A powerful storm making its way east from California is causing major disruptions during the year's busiest travel weekend, as forecasters warned that intensifying snow and ice could thwart millions of people across the country hoping to get home after Thanksgiving.
The storm caused the death of at least one person in South Dakota and shut down highways in the western U.S., stranding drivers in California and prompting authorities in Arizona to plead with travelers to wait out the weather before attempting to travel.
The storm was tracking into the Plains Friday and expected to track east through the weekend — into the Midwest by Saturday and the Northeast on Sunday — pummeling a huge portion of the country with snow, ice or flash flooding.
The National Weather Service said travel could become impossible in some places.
The weather could be particularly disruptive on Sunday, when millions of holiday travelers head home. Airlines for America, the airline industry's trade group, expects 3.1 million passengers during what could be the busiest day ever recorded for American air travel.
The weather service issued storm warnings Friday for a swath of the country stretching from Montana to Nebraska to Wisconsin, with heavy snow anticipated in parts of Utah, Colorado, Montana, and Wyoming.
Gusts up to 90 mph (144.8 kph) were possible in mountains and foothills, and could reach 65 mph (104.6 kph) in the Plains, creating poor visibility.
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One hopeful traveler asked the weather service Friday on Twitter whether it would be advisable to drive to Duluth, Minnesota, over the weekend. The agency warned: "If you are in Duluth by tonight, you will likely be stuck there until at least Sunday afternoon due to heavy snow and blizzard conditions."
Northern Michigan University reopened its residence halls, two days earlier than normal for a Thanksgiving weekend, to give students more options as forecasters predicted a foot or more of snow.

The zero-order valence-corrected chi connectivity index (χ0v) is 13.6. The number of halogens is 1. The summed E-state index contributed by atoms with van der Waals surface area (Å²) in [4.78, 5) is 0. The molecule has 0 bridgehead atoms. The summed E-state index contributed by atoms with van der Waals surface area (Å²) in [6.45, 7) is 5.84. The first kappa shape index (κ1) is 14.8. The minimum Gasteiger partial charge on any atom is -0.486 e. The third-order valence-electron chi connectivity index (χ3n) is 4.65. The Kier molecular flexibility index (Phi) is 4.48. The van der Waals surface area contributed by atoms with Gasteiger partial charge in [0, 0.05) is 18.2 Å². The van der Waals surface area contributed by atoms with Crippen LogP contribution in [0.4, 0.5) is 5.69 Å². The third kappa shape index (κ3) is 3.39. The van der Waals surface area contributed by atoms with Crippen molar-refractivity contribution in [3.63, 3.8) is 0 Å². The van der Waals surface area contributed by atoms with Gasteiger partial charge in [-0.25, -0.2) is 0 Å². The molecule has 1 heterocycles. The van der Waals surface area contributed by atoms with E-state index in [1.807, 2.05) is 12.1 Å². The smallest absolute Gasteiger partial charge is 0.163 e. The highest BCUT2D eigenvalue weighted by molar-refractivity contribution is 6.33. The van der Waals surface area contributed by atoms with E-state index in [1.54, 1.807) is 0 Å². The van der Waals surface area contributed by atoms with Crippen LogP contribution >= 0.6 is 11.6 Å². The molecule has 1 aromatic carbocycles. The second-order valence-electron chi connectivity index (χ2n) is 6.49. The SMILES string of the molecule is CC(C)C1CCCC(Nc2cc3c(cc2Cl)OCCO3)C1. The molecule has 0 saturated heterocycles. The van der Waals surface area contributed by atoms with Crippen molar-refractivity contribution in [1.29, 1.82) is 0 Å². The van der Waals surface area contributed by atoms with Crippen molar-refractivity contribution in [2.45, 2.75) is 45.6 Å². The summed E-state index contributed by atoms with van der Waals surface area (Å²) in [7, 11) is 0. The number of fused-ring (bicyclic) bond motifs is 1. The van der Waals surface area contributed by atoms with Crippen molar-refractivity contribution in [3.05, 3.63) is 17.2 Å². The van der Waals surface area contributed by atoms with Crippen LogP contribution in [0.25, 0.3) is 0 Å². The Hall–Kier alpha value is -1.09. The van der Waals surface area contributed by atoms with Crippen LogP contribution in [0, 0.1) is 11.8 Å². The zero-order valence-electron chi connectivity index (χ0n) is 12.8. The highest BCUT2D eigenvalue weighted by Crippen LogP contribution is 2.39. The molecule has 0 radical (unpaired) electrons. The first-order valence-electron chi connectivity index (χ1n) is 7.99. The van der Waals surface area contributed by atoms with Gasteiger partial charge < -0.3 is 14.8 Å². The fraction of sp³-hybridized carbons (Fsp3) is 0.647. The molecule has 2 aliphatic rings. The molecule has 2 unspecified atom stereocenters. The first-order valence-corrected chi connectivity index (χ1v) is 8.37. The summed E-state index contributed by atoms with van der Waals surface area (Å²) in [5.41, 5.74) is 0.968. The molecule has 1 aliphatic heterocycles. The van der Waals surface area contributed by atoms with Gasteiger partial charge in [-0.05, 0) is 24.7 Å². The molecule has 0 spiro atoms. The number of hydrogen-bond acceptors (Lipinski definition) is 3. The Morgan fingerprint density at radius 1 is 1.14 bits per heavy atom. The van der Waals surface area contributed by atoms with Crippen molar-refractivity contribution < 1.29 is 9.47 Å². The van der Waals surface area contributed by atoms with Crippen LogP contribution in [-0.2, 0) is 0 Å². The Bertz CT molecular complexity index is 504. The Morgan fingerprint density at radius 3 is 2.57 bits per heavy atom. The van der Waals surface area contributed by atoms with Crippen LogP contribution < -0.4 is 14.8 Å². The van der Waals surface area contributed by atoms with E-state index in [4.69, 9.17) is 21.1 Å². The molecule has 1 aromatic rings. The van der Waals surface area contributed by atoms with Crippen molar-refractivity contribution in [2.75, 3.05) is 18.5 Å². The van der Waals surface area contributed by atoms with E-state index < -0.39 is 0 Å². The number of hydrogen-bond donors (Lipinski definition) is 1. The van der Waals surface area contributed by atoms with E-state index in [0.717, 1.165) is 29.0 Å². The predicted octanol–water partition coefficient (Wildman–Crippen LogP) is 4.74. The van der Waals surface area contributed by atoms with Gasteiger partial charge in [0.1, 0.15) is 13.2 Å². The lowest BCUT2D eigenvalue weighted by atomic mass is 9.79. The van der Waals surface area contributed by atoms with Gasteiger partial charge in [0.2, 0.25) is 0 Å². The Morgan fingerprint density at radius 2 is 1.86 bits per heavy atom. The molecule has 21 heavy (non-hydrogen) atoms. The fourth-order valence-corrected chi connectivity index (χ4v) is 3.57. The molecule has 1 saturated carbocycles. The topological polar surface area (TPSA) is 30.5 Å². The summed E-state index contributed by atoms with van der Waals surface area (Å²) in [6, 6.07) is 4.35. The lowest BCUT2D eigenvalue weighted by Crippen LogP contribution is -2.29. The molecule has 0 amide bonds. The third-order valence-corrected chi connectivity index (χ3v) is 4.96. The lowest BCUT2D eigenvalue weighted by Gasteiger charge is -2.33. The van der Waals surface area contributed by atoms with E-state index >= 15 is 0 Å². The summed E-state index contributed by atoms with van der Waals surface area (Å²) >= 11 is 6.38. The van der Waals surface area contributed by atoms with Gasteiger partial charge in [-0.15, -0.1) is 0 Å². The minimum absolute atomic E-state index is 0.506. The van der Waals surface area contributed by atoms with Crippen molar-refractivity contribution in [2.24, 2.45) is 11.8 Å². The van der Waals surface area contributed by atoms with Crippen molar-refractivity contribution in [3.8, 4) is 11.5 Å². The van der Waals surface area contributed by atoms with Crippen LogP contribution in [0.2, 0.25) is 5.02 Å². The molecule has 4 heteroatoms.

"We want to make people aware of what they could be driving into," campus police Chief Mike Bath said.
The airline industry group estimated a record 31.6 million people will travel over a 12-day holiday period. Airlines on Friday said they were so far operating as usual as they monitored the weather.
Delta said inclement weather could disrupt travel at airports in the upper Midwest on Saturday and the Northeast on Sunday and Monday. It offered to let customers reschedule or cancel flights. American Airlines issued similar waivers for Rapid City, South Dakota.
Sections of South Dakota were under a blizzard warning and could see howling winds and as much as 2 feet (0.6 meters) of snow. Authorities reported a fatal crash in the state after a driver lost control of his pickup on an ice-covered road. A 37-year-old passenger died after the truck slid into a ditch and rolled.
The South Dakota Highway Patrol posted a photo on Facebook of another crash — a semi-truck that veered from Interstate 90 near Rapid City. "Do not travel if you don't have to!" the agency wrote. Transportation officials said later Friday that much of I-90 throughout the state would shut down at midnight. Interstate 90 was also closed on the Montana and Wyoming border and roads throughout Wyoming were also shut down. Widespread freezing drizzle was causing icy roads across much of western and central North Dakota, the National Weather Service said.
Utah Highway Patrol troopers were dealing with a "huge smattering" of wrecks across the state starting Friday afternoon, Sgt. Brady Zaugg told the Salt Lake Tribune.
The National Weather Service announced on Friday evening that three tornados had hit parts of the Phoenix area early Friday. Bianca Hernandez, a meteorologist, said tornado warnings are highly unusual for Arizona any time of the year.
Fog forced delayed flights and cancelations at Denver International Airport Friday.
Karlee Wilkinson, a 22-year-old college student in Long Beach, California, missed a Thanksgiving weekend gathering entirely because of snow on the way to her destination.
She, her girlfriend and her roommate left Thursday for what was supposed to be a two-hour drive. But the snow started falling in flakes bigger than she'd ever seen, the highway became gridlocked, and their car kept overheating.
At first it seemed like an adventure: They made snowmen in the highway median. But when the sun set, the temperature dropped, and they decided to turn around and head home. Their Thanksgiving dinner was chicken nuggets from a fast food drive-thru.
"This is not how this is supposed to go, this is not what an American Thanksgiving is supposed to be," Wilkinson said. "It can only get better than this. I'll never have a worse Thanksgiving, knock on wood."
Associated Press writers Stephen Groves, Colleen Slevin, John Antczak, Ed White, Paul Davenport and Lisa Baumann contributed to this report.